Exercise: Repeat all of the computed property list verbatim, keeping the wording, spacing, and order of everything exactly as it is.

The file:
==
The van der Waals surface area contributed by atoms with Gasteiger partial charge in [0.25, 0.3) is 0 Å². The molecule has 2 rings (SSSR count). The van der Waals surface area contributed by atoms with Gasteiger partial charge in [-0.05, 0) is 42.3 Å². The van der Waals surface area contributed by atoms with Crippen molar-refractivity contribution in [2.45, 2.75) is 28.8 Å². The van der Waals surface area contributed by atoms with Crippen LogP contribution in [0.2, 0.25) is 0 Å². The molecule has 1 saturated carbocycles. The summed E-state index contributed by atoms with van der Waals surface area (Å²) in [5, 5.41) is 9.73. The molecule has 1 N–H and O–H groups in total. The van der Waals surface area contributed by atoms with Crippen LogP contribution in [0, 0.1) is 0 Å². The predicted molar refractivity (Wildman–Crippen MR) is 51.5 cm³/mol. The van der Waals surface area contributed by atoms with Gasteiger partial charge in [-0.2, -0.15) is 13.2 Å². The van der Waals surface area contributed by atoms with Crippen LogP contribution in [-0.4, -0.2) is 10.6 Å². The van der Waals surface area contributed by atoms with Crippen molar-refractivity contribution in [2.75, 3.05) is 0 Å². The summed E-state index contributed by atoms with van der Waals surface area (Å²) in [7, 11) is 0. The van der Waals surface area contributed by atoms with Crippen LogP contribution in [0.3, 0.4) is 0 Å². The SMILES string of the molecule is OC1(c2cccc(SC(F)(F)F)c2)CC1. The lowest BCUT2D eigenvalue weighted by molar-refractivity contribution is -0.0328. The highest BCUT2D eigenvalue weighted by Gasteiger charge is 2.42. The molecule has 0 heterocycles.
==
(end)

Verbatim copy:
The van der Waals surface area contributed by atoms with Gasteiger partial charge in [0.25, 0.3) is 0 Å². The molecule has 2 rings (SSSR count). The van der Waals surface area contributed by atoms with Gasteiger partial charge in [-0.05, 0) is 42.3 Å². The van der Waals surface area contributed by atoms with Crippen molar-refractivity contribution in [2.45, 2.75) is 28.8 Å². The van der Waals surface area contributed by atoms with Crippen LogP contribution in [0.2, 0.25) is 0 Å². The molecule has 1 saturated carbocycles. The summed E-state index contributed by atoms with van der Waals surface area (Å²) in [5, 5.41) is 9.73. The molecule has 1 N–H and O–H groups in total. The van der Waals surface area contributed by atoms with Crippen LogP contribution in [0, 0.1) is 0 Å². The predicted molar refractivity (Wildman–Crippen MR) is 51.5 cm³/mol. The van der Waals surface area contributed by atoms with Gasteiger partial charge in [-0.2, -0.15) is 13.2 Å². The van der Waals surface area contributed by atoms with Crippen LogP contribution in [-0.4, -0.2) is 10.6 Å². The van der Waals surface area contributed by atoms with Crippen molar-refractivity contribution in [2.75, 3.05) is 0 Å². The summed E-state index contributed by atoms with van der Waals surface area (Å²) in [7, 11) is 0. The van der Waals surface area contributed by atoms with Crippen LogP contribution in [0.3, 0.4) is 0 Å². The SMILES string of the molecule is OC1(c2cccc(SC(F)(F)F)c2)CC1. The lowest BCUT2D eigenvalue weighted by molar-refractivity contribution is -0.0328. The highest BCUT2D eigenvalue weighted by Gasteiger charge is 2.42. The molecule has 0 heterocycles.